The Wild World of Restaurant Wine Corkage Policies

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Last night I was able to lift my head up and take a needed break from working on my books and other projects. I made the short journey to downtown San Diego to finally catch up with old friends Steve Farber and Shawn Ellis. While Steve is local, Shawn is in San Diego for the annual IASB (International Association of Speakers Bureaus) conference, which is celebrating its 25th anniversary.

I suggested we meet in downtown San Diego’s at Searsucker’s, Top Chef finalist Brian Malarky’s new restaurant (opened in July 2010) located in the infamous GasLamp District. I would love to go into detail how we enjoyed the duck fat fries or how our server opted us out of the Farm Bird Lollipops with snake oil and bleu fondue in favor of the lost abbey short ribs with fried onions (all very delicious, by the way) but I wanted to share my thoughts on restaurant corkage policies, Searsucker’s and other’s treatment of diners who bring their own wine.

The corkage policy at Searsuckers is simple: buy a bottle of wine off its list and corkage is waived on the diner’s bottle of wine. If not, the corkage is a hefty $25. As I scanned the wine list and noted a number of wines in the sub $50 category, but all pushing the limits on markup, including a Spanish Albariño for $42 that I can buy at a local wine shop for about $15. Pricing aside, Searsucker’s modest but diverse wine list does offer diners a choice. With nothing screaming “try me”, we decided to stick with the 2001 Pride Mountain Vineyards Cabernet Sauvignon I brought to celebrate our evening get together.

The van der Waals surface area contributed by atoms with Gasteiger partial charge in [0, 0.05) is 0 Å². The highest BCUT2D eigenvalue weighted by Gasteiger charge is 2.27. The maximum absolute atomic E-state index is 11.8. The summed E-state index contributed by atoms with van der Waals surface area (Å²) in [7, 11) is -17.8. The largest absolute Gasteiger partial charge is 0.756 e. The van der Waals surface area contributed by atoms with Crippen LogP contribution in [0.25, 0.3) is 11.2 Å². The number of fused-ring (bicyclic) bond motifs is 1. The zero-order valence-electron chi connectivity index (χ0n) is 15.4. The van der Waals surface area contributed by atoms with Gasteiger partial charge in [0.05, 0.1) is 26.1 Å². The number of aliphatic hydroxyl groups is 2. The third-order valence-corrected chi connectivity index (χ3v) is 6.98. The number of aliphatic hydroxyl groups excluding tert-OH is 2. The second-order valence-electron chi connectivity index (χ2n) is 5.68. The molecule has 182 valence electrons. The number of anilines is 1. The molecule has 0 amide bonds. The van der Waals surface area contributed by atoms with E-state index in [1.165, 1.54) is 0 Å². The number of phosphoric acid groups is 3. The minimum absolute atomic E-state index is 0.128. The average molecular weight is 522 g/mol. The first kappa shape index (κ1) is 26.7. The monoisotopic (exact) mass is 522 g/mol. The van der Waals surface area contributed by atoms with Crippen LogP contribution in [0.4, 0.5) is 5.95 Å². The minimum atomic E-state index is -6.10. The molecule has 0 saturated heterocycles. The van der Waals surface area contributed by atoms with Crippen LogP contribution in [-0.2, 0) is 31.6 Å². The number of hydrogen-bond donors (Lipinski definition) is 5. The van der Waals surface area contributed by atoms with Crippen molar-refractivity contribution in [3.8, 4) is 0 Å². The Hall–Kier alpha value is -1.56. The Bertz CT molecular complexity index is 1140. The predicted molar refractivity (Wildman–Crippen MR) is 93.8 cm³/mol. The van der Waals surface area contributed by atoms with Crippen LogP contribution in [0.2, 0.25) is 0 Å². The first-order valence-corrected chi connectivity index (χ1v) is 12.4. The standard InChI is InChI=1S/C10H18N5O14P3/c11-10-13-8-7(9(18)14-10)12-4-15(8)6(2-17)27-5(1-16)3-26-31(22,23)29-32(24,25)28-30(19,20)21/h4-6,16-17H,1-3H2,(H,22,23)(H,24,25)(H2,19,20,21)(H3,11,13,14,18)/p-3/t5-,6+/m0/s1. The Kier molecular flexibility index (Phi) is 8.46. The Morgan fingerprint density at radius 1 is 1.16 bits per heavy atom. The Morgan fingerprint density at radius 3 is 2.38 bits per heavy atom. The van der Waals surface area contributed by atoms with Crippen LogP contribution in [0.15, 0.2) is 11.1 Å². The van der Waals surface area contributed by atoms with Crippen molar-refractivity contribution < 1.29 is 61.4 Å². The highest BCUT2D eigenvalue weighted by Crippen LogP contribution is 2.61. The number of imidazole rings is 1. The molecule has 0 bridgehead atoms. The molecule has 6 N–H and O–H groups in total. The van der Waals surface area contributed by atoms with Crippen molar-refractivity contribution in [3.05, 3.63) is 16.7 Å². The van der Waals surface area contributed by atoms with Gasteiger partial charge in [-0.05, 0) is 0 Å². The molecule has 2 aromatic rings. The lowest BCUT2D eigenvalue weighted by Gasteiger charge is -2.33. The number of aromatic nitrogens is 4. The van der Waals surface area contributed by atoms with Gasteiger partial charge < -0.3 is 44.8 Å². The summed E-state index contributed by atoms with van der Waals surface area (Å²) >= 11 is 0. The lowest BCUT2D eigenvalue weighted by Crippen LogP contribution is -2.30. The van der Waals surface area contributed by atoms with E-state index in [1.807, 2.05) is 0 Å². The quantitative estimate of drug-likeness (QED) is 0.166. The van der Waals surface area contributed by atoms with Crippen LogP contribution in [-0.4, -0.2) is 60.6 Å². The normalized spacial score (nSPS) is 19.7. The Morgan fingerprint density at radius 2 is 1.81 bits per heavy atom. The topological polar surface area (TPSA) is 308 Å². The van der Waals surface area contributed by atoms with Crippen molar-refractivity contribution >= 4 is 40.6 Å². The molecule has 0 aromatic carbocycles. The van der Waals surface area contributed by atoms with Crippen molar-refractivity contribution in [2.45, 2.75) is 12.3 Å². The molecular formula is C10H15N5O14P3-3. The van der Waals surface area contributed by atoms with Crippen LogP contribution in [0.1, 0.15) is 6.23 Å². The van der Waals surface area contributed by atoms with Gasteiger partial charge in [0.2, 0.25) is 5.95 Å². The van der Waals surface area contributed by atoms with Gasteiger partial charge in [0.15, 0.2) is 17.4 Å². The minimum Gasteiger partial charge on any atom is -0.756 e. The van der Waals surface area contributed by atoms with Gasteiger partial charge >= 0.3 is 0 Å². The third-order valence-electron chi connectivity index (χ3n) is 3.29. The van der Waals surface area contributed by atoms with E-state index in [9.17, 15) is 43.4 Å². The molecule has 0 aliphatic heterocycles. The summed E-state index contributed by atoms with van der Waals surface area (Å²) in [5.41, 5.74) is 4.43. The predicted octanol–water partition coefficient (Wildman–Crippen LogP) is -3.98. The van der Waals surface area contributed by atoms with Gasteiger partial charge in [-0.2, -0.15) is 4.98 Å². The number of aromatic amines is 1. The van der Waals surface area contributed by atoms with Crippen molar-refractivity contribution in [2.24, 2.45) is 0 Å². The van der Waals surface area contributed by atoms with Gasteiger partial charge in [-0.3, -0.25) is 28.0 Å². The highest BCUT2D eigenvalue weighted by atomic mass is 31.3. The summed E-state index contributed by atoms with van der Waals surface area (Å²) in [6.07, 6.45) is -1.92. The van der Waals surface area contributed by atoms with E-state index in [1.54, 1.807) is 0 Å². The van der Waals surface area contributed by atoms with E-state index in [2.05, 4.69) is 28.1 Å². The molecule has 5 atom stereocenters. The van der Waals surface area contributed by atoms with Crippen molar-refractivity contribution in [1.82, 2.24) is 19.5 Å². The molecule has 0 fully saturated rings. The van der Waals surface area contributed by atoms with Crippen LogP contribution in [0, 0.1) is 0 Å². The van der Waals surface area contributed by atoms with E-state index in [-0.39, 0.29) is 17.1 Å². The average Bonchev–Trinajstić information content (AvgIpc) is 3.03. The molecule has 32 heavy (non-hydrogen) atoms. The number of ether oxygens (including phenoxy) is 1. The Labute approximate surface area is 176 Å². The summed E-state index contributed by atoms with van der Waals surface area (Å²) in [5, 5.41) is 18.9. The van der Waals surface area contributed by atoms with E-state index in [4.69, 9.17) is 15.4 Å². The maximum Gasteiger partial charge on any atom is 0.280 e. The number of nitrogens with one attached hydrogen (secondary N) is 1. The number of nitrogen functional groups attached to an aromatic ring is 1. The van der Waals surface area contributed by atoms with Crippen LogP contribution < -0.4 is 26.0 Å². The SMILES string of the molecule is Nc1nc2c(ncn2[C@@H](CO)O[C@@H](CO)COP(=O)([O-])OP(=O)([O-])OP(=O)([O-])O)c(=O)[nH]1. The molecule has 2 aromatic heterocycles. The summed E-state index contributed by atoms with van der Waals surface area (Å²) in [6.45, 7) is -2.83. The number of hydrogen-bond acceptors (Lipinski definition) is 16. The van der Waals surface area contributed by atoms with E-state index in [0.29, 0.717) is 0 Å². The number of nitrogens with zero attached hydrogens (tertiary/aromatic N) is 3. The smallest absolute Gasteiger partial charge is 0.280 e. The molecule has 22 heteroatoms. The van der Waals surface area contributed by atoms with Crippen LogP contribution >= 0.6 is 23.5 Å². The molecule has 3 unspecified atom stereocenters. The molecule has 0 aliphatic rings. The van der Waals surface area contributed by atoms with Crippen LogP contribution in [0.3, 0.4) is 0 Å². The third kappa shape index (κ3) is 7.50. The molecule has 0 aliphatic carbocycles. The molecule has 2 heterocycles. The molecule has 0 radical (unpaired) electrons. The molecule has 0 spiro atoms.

I understand the need for restaurants to charge a corkage fee, and I fully expect to pay for the privilege of bringing my wine into a restaurant and using their stemware. I know that alcohol is a huge profit center and helps pay for the non tangibles diners get from fine dining. But in this economy where filling tables (more “covers” as it’s called in the business), more and more restaurants have adopted more liberal wine corkage policies.

central_coast_aug09 2009-08-02633 - Version 2.jpgIn our nation’s capital Charlie Palmer’s Steak restaurant, in the shadow of the capital building, features wines made from every state in the union—yes, even Alaska. Even so, if anyone wishes to bring their own wine, as long as it’s bottled domestically, there is no corkage. Bring in a Bordeaux or Barolo or any wine made outside the United States, you’re going to pay $25 corkage. At Pinot Provence in Costa Mesa, California there is no corkage fee whatsoever. Bring in one, two or ten bottles and you won’t be charged a penny. This contrasts with Vine in San Clemente where I was stunned to discover that the corkage is not only $20, but diners are limited to two bottles. With reservations for a party of 8, all wine collectors, we were told there was absolutely no flexibility to this policy. Shame on you, Vine. We packed up and left.